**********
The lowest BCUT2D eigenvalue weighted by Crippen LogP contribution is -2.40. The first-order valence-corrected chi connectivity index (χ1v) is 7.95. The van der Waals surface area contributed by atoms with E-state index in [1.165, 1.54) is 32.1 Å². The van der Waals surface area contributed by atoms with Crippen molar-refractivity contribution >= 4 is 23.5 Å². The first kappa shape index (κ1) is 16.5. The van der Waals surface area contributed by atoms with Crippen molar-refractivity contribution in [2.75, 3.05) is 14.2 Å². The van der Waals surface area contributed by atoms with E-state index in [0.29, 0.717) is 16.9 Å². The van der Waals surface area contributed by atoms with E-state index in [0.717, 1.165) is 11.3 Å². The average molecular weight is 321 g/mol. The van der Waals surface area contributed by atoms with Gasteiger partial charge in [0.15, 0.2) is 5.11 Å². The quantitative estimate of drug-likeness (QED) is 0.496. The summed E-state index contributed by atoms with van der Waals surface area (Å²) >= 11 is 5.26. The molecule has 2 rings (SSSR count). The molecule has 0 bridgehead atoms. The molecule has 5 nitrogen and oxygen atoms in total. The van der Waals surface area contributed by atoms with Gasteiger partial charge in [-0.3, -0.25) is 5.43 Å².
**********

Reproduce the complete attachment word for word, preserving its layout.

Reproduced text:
The lowest BCUT2D eigenvalue weighted by Crippen LogP contribution is -2.40. The first-order valence-corrected chi connectivity index (χ1v) is 7.95. The van der Waals surface area contributed by atoms with E-state index in [1.165, 1.54) is 32.1 Å². The van der Waals surface area contributed by atoms with Crippen molar-refractivity contribution >= 4 is 23.5 Å². The first kappa shape index (κ1) is 16.5. The van der Waals surface area contributed by atoms with Crippen molar-refractivity contribution in [2.75, 3.05) is 14.2 Å². The van der Waals surface area contributed by atoms with E-state index in [0.29, 0.717) is 16.9 Å². The van der Waals surface area contributed by atoms with E-state index in [0.717, 1.165) is 11.3 Å². The average molecular weight is 321 g/mol. The van der Waals surface area contributed by atoms with Gasteiger partial charge in [0.15, 0.2) is 5.11 Å². The quantitative estimate of drug-likeness (QED) is 0.496. The summed E-state index contributed by atoms with van der Waals surface area (Å²) >= 11 is 5.26. The molecule has 2 rings (SSSR count). The molecule has 0 bridgehead atoms. The molecule has 5 nitrogen and oxygen atoms in total. The van der Waals surface area contributed by atoms with Gasteiger partial charge in [-0.3, -0.25) is 5.43 Å².